Blu-ray Review -- Murph: The Protector (2013)

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Known for reading anything he could get his hands on, it wasn’t until the son they’d assumed was studying law requested a nonfiction work about the Navy Seals that the parents of Michael P. Murphy had any idea that their son was considering a future in the field of special operations for the U.S. military.

And although his father was a Vietnam veteran who’d been awarded the Purple Heart for his service and courage under fire, initially neither parent was particularly thrilled with their son’s dangerous career choice.

Yet at the same time a life of Seal service seemed like a natural fit for Murphy, given the fact that he not only took to water like a “water bug” and likewise relished in team-centric sports but also routinely offered protection to friends and strangers alike who were outnumbered or picked on due to his bravery, loyalty and good heart.

Telling his mom that he could either sit at a desk and be unhappy for the next thirty years or go after his dreams with the same “can do” spirit he cherished in the Thomas The Tank Engine story that she had read to him as a child, Michael P. Murphy took a leap of faith, surviving the agony of Hell Week and a wicked Cellulitis infection that almost cost him a leg before heading to war.

Taking the vow of secrecy regarding his missions with the utmost seriousness, he didn’t offer many details as to his whereabouts but never forgot the fallen American heroes of 9/11 whom he was fighting for, asking a friend to send a stack of fireman’s patches to his team including the one he proudly sewed on his uniform as a constant reminder as to why he was there in the first place.

Yet it wasn’t until a coworker of his father’s pointed at the mountains behind Michael and his men in a photo he’d sent him told his dad that it looked like he was in Afghanistan rather than Iraq that his parents realized just how dangerous the missions Michael went on and never discussed actually were.

Unfortunately, the harsh realities of the war in Afghanistan were about to be known all around the world as reports of the horrifying tragedy that occurred during Operation Red Wings made their way onto the evening news. One of the deadliest in history –  the incident found four of our men pinned by the Taliban in the firefight of their life before a rescue chopper with sixteen of our soldiers was hit by a rocket propelled grenade.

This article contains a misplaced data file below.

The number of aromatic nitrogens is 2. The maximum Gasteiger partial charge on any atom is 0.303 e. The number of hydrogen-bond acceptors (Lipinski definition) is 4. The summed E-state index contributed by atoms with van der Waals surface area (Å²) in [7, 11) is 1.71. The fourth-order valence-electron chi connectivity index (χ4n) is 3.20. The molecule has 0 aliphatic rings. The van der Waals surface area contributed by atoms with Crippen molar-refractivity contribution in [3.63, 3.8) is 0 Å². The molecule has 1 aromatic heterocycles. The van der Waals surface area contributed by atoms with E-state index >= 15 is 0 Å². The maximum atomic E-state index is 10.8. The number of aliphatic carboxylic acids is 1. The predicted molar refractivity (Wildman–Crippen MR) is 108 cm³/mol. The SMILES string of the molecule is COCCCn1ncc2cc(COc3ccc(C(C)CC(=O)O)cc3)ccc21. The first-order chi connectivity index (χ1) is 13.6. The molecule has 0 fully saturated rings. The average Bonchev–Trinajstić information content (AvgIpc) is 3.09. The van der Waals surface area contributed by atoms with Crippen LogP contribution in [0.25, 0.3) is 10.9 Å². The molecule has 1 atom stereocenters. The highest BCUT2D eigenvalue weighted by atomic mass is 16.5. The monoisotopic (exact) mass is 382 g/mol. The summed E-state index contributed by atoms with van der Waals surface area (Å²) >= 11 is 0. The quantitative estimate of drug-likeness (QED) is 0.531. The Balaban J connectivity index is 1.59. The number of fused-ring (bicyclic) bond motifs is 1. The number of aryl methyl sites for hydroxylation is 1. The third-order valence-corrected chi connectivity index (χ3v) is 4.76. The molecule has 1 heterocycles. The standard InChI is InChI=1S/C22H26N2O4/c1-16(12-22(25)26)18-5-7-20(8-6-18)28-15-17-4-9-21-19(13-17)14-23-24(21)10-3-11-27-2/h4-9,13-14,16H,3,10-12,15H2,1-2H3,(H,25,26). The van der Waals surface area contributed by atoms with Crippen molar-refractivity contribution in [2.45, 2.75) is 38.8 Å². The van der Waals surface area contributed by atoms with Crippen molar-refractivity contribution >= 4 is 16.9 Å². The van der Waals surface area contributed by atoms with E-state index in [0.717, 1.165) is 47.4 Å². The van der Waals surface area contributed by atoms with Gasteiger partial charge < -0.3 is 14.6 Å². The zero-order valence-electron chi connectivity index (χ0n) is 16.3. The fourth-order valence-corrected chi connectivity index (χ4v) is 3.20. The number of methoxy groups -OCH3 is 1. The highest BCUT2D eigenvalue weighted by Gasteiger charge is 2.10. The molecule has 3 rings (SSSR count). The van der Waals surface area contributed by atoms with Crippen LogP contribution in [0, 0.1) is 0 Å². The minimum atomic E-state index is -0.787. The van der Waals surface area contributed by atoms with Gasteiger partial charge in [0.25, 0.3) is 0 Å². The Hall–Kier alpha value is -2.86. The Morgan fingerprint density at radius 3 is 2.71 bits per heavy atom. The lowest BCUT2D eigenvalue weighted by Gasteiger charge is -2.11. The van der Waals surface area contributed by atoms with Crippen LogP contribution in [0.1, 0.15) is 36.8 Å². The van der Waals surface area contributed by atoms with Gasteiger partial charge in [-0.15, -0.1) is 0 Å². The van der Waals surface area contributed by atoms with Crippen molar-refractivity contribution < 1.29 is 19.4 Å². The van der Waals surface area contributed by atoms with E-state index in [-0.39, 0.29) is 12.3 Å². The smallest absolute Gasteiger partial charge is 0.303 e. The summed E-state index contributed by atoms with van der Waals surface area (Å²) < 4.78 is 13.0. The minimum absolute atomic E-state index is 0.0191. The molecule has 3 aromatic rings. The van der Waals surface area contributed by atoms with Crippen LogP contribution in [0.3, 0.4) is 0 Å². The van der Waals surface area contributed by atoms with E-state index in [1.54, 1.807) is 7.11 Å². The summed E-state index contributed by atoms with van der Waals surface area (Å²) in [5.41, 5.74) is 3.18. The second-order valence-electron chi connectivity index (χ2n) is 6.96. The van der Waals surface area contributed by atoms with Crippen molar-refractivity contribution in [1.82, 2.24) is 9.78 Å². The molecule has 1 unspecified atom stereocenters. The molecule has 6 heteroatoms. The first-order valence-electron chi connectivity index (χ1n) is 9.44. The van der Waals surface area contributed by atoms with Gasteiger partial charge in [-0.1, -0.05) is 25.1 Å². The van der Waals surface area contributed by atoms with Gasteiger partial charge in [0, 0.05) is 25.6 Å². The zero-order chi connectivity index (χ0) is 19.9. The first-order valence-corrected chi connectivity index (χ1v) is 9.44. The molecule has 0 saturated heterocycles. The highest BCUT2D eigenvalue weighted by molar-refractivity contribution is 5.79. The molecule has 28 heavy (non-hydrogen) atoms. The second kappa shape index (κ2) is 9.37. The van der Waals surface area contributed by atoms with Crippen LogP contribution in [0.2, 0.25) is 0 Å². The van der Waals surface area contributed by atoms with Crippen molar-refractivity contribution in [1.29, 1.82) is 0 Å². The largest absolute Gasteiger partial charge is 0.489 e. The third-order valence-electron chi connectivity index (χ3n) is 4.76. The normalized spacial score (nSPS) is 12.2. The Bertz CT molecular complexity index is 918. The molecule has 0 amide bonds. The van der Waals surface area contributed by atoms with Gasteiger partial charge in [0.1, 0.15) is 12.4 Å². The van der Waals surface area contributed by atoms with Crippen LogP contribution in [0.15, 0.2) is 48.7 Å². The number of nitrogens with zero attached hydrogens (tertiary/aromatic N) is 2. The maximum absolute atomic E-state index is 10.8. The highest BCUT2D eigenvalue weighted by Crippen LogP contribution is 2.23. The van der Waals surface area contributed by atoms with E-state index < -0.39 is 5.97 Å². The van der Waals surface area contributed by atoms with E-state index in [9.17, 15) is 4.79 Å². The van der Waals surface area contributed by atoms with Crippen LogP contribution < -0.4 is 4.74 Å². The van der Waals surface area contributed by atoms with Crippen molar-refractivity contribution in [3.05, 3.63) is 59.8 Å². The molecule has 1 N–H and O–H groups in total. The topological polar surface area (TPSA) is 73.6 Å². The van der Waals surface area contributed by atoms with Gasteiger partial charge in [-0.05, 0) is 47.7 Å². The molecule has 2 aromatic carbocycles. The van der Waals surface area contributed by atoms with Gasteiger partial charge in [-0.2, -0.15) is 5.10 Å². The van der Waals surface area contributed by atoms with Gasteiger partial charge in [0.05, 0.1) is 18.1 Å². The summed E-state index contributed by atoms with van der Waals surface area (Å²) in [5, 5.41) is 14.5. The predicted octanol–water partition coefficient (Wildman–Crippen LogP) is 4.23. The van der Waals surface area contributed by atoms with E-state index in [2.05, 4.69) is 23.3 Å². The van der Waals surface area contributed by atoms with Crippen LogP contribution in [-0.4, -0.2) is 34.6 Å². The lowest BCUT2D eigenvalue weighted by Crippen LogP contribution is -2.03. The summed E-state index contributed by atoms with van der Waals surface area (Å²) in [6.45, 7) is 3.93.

Out of that absolutely devastating set of events which were recently adapted into the feature film Lone Survivor based on Marcus Lutrell’s book of the same name, Lutrell found he was the only survivor when selflessly – just as he'd always done to help outnumbered men in fights or bullied kids in school – Murphy put himself in harm’s way for the good of the team. Giving up his position to find reception in plain sight and call for the backup that would never actually arrive, Murphy was gunned down by enemy fire – ever the protector he’d always been.

A moving documentary portrait of an exemplary human being and true blue American hero, Murph relies on the first person accounts of friends, family and military personnel among others who all offer stirring, at times funny, inspiring and celebratory memories of the man.

While it’s sadly a bit light on footage featuring the deceased subject who went on to receive a posthumous Medal of Honor from President Bush as well as a Navy warship given his name, it’s nonetheless a riveting, vital account of a man who truly earned his nickname of protector.

Although it isn’t incredibly well-polished, given some inefficient and downright confusing editing choices that throw viewers for a loop by suddenly breaking away from Murphy’s story to talk about an entirely different person without an ample explanation or title card clue as to who the high school student onscreen is until fairly late into the movie, these mistakes are easy to forgive.

And thankfully, a few weaknesses aside, Murph remains strong as an exuberant and vital patriotic biographical documentary well-timed in its Blu-ray and DVD release to coincide with the theatrical debut of Lone Survivor. 

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